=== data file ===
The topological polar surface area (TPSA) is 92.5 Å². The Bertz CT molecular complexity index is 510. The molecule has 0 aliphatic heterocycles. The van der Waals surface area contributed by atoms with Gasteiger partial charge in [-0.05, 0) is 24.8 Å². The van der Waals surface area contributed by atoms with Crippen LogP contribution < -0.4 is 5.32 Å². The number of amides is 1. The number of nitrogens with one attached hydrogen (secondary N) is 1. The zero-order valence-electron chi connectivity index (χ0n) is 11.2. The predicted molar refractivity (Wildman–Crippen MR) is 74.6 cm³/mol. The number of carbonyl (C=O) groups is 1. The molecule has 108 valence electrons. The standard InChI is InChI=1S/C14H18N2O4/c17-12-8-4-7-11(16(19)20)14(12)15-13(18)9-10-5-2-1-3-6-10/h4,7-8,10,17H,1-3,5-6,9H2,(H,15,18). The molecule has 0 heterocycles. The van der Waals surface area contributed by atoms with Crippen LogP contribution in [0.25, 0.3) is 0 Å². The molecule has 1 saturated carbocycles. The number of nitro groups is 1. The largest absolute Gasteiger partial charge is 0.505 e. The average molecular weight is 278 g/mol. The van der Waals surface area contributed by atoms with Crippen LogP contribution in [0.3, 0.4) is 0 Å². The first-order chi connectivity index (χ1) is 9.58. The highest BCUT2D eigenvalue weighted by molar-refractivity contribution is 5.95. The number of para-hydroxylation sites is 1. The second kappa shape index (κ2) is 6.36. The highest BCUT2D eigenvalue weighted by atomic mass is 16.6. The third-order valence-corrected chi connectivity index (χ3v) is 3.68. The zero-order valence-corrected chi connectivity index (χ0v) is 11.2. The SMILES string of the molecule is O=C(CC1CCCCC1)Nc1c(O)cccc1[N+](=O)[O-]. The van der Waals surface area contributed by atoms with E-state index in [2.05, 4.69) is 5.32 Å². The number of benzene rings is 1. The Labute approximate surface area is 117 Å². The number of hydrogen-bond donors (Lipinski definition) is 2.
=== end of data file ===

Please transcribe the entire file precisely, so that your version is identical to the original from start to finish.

The topological polar surface area (TPSA) is 92.5 Å². The Bertz CT molecular complexity index is 510. The molecule has 0 aliphatic heterocycles. The van der Waals surface area contributed by atoms with Gasteiger partial charge in [-0.05, 0) is 24.8 Å². The van der Waals surface area contributed by atoms with Crippen LogP contribution < -0.4 is 5.32 Å². The number of amides is 1. The number of nitrogens with one attached hydrogen (secondary N) is 1. The zero-order valence-electron chi connectivity index (χ0n) is 11.2. The predicted molar refractivity (Wildman–Crippen MR) is 74.6 cm³/mol. The number of carbonyl (C=O) groups is 1. The molecule has 108 valence electrons. The standard InChI is InChI=1S/C14H18N2O4/c17-12-8-4-7-11(16(19)20)14(12)15-13(18)9-10-5-2-1-3-6-10/h4,7-8,10,17H,1-3,5-6,9H2,(H,15,18). The molecule has 0 heterocycles. The van der Waals surface area contributed by atoms with Crippen LogP contribution in [0.25, 0.3) is 0 Å². The molecule has 1 saturated carbocycles. The number of nitro groups is 1. The largest absolute Gasteiger partial charge is 0.505 e. The average molecular weight is 278 g/mol. The van der Waals surface area contributed by atoms with Crippen LogP contribution in [0.3, 0.4) is 0 Å². The first-order chi connectivity index (χ1) is 9.58. The highest BCUT2D eigenvalue weighted by molar-refractivity contribution is 5.95. The number of para-hydroxylation sites is 1. The second kappa shape index (κ2) is 6.36. The highest BCUT2D eigenvalue weighted by atomic mass is 16.6. The third-order valence-corrected chi connectivity index (χ3v) is 3.68. The zero-order valence-corrected chi connectivity index (χ0v) is 11.2. The SMILES string of the molecule is O=C(CC1CCCCC1)Nc1c(O)cccc1[N+](=O)[O-]. The van der Waals surface area contributed by atoms with E-state index in [2.05, 4.69) is 5.32 Å². The number of benzene rings is 1. The Labute approximate surface area is 117 Å². The number of hydrogen-bond donors (Lipinski definition) is 2.